Though my optical design knowledge is rudimentary, but looking at the two designs above, they would have different light collecting properties.
The middle element in the Sigma design is thicker. Unless Sigma decided to use ED or Super ED glass, the refraction of that lens will be significantly larger, and light traveling pattern after that would be different. The front element of Sigma's is over-engineered compared with m.Zuiko's. Don't know how much those etches around the edge of m.Zuiko lenses would affect the optical quality.
So yes, different proportion of element's size and glass used will change the final IQ. They're still of the similar design, but IQs would be different. And production costs would be very different due to whether ED elements are used or not (and Olympus's production technology is higher than Sigmas's).
citizenlouie: Most lenses are based on Zeiss formulas, so it's not surprising many lenses designs are similar (but not identical, because that would patent fringing). This is especially true for telephoto lenses (not super telephoto) where elements are smaller in number.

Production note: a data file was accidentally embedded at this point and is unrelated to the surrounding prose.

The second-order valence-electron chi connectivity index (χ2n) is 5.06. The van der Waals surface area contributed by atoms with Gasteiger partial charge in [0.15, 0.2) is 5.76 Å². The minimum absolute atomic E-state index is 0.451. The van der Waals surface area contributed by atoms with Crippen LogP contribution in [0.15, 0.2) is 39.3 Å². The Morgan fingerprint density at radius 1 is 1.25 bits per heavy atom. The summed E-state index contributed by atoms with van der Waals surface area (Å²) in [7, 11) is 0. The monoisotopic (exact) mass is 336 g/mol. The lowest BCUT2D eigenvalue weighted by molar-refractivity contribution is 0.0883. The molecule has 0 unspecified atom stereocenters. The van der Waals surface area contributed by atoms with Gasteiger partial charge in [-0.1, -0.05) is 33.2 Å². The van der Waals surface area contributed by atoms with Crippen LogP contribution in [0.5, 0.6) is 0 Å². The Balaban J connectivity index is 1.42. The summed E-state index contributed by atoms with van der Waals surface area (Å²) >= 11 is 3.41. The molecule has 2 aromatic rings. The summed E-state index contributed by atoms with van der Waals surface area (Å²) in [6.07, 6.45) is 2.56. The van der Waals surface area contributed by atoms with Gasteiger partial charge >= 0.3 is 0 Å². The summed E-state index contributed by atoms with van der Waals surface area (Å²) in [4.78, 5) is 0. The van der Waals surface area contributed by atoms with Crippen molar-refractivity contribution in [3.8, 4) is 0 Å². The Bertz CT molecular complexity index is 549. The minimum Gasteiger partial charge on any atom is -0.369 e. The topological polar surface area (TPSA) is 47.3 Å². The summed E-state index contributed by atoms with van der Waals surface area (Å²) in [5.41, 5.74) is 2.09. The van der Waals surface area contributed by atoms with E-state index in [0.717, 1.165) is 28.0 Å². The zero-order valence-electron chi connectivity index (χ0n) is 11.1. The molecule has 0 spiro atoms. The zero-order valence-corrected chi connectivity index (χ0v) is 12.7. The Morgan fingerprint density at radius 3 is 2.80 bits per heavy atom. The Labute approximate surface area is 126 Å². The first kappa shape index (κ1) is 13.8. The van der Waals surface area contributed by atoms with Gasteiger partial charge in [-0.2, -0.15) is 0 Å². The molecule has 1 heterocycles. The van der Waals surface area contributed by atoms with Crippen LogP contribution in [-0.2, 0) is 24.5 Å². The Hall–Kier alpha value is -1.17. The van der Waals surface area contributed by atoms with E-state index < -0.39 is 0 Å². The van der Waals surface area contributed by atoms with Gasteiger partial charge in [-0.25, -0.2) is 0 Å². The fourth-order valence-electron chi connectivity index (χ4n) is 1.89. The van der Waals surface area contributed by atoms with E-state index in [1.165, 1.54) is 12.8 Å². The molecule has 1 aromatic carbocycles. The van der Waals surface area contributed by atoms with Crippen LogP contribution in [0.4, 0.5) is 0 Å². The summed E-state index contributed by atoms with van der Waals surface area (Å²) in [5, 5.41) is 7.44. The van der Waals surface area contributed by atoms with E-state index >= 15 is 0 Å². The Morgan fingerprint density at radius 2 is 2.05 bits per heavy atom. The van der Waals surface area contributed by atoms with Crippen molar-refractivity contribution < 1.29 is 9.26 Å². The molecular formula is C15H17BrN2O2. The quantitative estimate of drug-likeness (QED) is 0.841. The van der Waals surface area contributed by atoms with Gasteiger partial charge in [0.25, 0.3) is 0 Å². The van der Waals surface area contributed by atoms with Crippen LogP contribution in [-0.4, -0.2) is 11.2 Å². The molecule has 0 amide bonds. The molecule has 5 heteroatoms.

Actually that's not true, dbateman.... I remember reading a little history about that. Nikon became a well-known brand in the U.S. because many soldiers brought back Nikon products from WWII. The story was about a soldier first discovered Nikon because he went on board of a Japanese submarine and noticed how bright the scope for looking at the surface (whatever that is called) is. And it was designed by Nihon Kogaku (now Nikon). I am pretty sure they designed the lens before Japan surrendered.